Public Charge: Proposal puts immigrant families at risk

The administration has proposed a new regulation, termed "public charge," that would block immigrant families from having a permanent, secure future in the U.S. Under the new rule, immigrants who legally access health, nutrition or housing assistance could be denied admission to the country or refused a green card.

Public charge is a short-sighted approach that will result in eligible kids going without the health and nutrition support they need to grow up healthy. Learn more about the harmful effects this new rule could have on immigrant families by checking out our most recent blog post. Since the rule has not yet been finalized, take a moment to submit a comment here.

Gubernatorial candidates talk child care

Iowa major-party gubernatorial candidates participated in the first of three scheduled debates October 10 in Des Moines. Fred Hubbell and Kim Reynolds discussed — and at times argued — a range of policy issues, including health care, Medicaid and the state budget. And child care! 

It was especially encouraging for child advocates to see the topic of child care surface during the one-hour debate. Child care is a vital part of our workforce infrastructure, central to working families, communities and the current and future economic success of our state.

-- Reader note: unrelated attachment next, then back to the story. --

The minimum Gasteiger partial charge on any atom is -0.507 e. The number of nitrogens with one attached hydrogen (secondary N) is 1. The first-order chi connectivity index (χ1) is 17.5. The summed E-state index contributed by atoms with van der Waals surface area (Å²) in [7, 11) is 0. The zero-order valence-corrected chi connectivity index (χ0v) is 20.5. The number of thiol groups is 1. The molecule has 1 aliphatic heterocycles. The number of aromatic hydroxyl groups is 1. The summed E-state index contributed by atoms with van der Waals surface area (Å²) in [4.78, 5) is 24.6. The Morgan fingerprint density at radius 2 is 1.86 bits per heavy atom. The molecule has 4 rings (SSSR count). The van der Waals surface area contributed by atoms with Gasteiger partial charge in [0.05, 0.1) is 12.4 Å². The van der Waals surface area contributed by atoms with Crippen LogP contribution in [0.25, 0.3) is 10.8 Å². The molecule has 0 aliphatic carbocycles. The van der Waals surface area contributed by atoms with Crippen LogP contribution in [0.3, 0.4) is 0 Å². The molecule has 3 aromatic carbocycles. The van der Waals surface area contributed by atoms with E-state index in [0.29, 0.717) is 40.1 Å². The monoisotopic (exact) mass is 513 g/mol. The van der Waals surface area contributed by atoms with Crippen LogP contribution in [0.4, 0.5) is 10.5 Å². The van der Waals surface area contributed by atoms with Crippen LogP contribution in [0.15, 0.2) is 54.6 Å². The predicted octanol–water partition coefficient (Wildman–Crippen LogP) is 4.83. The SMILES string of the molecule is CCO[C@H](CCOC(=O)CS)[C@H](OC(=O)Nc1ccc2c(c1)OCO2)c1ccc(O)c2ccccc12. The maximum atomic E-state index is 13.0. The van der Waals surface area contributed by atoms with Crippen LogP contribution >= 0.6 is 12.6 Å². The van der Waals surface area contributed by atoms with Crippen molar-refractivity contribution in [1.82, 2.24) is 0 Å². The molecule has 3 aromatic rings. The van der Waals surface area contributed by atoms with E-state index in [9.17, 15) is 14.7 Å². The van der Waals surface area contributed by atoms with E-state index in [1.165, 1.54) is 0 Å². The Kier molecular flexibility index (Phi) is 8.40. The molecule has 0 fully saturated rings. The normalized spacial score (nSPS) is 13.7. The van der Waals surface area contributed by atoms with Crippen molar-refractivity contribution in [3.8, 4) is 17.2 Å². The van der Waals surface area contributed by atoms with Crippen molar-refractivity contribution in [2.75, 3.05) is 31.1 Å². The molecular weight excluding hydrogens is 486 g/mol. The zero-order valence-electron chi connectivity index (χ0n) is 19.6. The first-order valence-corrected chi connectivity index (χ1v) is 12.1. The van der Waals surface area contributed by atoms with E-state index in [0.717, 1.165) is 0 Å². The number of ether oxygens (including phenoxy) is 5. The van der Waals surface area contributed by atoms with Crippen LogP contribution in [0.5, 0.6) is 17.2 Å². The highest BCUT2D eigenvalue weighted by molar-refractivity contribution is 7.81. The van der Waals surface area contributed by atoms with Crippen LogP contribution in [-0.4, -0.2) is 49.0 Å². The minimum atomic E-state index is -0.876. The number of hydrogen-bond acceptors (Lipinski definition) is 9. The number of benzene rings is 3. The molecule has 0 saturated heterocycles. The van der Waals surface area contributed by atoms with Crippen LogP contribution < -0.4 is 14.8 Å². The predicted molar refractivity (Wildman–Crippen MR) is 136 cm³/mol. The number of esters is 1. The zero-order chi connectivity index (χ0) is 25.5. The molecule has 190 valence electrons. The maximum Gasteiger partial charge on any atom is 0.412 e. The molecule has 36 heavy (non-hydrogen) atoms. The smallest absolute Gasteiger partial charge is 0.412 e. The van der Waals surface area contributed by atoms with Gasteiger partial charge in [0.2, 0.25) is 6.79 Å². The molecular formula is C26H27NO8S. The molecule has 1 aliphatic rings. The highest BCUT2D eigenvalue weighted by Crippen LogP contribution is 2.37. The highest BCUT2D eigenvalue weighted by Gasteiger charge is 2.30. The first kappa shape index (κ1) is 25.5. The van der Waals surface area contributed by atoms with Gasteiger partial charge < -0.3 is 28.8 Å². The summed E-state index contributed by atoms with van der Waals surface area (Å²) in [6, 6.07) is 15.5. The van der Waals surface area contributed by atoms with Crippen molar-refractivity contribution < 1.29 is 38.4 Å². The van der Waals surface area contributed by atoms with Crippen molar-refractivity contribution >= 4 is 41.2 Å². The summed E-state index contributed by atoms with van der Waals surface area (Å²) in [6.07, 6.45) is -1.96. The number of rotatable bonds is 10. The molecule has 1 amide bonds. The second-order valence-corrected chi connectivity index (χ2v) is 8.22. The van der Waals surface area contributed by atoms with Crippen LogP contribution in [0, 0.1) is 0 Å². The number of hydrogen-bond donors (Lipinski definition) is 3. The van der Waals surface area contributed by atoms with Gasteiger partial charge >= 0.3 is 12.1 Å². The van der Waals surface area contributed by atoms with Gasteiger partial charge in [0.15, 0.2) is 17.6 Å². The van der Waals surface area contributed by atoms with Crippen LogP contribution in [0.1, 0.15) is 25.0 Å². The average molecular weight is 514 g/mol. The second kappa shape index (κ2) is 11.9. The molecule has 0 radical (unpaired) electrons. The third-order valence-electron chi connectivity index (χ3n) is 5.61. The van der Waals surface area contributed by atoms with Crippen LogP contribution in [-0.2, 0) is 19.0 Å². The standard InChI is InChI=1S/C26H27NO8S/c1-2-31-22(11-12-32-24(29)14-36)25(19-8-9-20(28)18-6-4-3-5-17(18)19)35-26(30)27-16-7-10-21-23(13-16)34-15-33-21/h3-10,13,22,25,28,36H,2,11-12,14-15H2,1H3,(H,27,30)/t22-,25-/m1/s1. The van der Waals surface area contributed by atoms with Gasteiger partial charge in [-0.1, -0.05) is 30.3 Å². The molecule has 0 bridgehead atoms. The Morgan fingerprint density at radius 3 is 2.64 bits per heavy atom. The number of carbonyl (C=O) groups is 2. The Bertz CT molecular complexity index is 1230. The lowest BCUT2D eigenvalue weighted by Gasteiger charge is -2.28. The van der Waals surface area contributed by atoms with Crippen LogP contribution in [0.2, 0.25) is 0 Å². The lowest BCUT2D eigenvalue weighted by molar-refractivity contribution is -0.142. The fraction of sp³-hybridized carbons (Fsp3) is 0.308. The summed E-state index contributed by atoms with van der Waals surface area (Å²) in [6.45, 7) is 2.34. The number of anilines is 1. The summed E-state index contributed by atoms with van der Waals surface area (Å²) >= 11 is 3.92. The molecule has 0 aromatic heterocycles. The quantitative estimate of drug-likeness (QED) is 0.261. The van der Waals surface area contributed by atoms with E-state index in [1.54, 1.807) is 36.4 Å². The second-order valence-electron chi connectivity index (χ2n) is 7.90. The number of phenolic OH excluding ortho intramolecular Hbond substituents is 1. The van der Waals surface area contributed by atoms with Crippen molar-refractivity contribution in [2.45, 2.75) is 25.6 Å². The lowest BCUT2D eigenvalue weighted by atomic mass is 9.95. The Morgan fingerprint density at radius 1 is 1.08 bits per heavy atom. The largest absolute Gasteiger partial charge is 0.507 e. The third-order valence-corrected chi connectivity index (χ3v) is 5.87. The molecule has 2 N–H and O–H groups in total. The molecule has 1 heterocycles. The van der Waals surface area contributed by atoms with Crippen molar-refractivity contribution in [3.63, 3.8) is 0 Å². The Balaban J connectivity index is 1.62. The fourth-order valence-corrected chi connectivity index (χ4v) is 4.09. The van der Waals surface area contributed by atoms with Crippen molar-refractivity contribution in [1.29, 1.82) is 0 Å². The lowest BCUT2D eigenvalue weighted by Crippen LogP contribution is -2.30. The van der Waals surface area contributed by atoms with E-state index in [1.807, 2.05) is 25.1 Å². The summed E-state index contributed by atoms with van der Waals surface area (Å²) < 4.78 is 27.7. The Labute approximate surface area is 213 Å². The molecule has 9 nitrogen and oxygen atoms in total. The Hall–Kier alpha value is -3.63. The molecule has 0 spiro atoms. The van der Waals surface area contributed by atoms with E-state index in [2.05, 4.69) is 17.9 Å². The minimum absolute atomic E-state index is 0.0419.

Here's what both candidates said:

Kim Reynolds: "We need to address the [child care] cliff. If a mom tries to advance in her career, for $10 forward she loses $65 dollars for day care. We need to sort that out." 

Fred Hubbell: "I agree the [child care] cliff is a problem in our state. It kicks in at 140 percent FPL in Iowa, and in other states it kicks in at 180 percent. We should raise it to 180 percent FPL, then make it gradual."

Crafting solutions to Iowa's child care woes will require the state legislature, providers, Iowa's civic leaders and business community — and whichever candidate is governor come January — to work collectively. We are hopeful the state is ready to meet that challenge. 

Retired businessman Fred Hubbell and Gov. Kim Reynolds squared off in the first of three gubernatorial debates Oct. 10. 


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